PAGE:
Miro 3.5 running on Ubuntu, showing the Miro guide in the main window while playing a podcast.
|Developer(s)||Participatory Culture Foundation|
|Initial release||21 February 2006|
|Stable release||6.0 (April 16, 2013[±])|
|Written in||Python using GTK+|
|Operating system||Windows, macOS, Linux|
|Available in||40 languages|
Miro (formerly named Democracy Player or DTV) is an audio, video player and Internet television application developed by the Participatory Culture Foundation. It runs on Microsoft Windows, macOS, FreeBSD and Linux and supports most known video file formats. It offers both audio and video, some in HD quality.
Miro appears to have been abandoned, the last version (6.0) was released in 2013 and is no longer functioning correctly because of changes to the YouTube API.
Miro can automatically download videos from RSS-based "channels", manage them and play them. The application is designed to mesh with other Participatory Culture Foundation (PCF) products such as Video Bomb, a social tagging video website, and the Channel Channel, a TV guide for Internet television.
Miro integrates an RSS news aggregator and podcatcher, a BitTorrent client (based on libtorrent), and a media player (VLC media player under Windows, QuickTime under macOS, and xine media player or GStreamer under Linux and FreeBSD). Since 2.0, Miro supports the adding of website bookmarks under the "Sites" category; by default, ClearBits.net is preloaded in Miro as a bookmark.
Examples of supported video files are QuickTime, Windows Media Video (WMV), MPEG, Audio Video Interleave (AVI), XVID as a video player. It also supports RSS BitTorrent. When a new video is available, the program will notify and download if possible.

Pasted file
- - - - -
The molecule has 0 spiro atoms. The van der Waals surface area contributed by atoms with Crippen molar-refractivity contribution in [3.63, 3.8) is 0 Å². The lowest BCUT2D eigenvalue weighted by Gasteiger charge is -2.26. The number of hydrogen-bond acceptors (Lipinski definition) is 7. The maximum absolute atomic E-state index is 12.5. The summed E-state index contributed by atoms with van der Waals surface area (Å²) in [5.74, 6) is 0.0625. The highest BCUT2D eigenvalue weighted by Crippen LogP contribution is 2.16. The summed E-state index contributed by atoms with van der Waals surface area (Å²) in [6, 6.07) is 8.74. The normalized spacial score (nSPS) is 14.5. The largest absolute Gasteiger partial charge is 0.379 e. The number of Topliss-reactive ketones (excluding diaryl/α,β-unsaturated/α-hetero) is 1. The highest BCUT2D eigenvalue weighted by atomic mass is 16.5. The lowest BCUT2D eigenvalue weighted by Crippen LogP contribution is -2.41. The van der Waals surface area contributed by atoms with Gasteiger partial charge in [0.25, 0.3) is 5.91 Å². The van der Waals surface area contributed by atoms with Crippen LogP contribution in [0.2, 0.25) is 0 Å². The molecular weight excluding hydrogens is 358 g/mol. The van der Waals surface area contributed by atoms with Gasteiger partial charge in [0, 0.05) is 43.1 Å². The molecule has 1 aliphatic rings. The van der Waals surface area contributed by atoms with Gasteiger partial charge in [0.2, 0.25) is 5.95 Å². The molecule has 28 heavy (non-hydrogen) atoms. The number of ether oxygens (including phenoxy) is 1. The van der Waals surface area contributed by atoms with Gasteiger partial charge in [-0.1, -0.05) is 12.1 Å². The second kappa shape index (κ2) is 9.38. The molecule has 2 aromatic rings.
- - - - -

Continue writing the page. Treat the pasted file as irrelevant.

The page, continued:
A developer of Miro wrote that the Windows installer installs proprietary commercial software such as browser add-ons, also known as crapware,[improper synthesis?] stating "This is one of the primary ways we fund continued Miro development."
The application was first launched in 2005 as Democracy Player (sometimes abbreviated as DTV) and later on as Miro in 2007. Video searching of web-based video archives was included in 2007, with access to various archives changing over time.
Miro is mostly written in Python, although it links to various libraries written in a variety of languages. Versions through 2.x had an almost entirely HTML/CSS based UI. Miro uses embedded WebKit in a GTK window on Unix/Linux (Mozilla Gecko/XUL until 3.0.2), WebKit in a Cocoa window on macOS, and Mozilla in a XUL window on Windows. Since version 3.0, the macOS port uses Cocoa and others use GTK. The embedded web browser is used only for web pages.
Miro received a favorable review from Josh Quittner who wrote "I have seen the future of television and it’s an application called Miro." In May 2011, Seth Rosenblatt of CNET wrote, "Providing one-stop shopping for all your video and audio management desires, open-source and cross-platform Miro deserves much of the praise that's been heaped upon it." The Softonic review gave the software a score of 9/10, and described the software as "a perfect example of how video content from different sources can be integrated into one single application and served directly to your PC in a fast, easy and elegant way."
...the software code, which is licensed under the GPL.
I have seen the future of television and it’s an application called called Miro.
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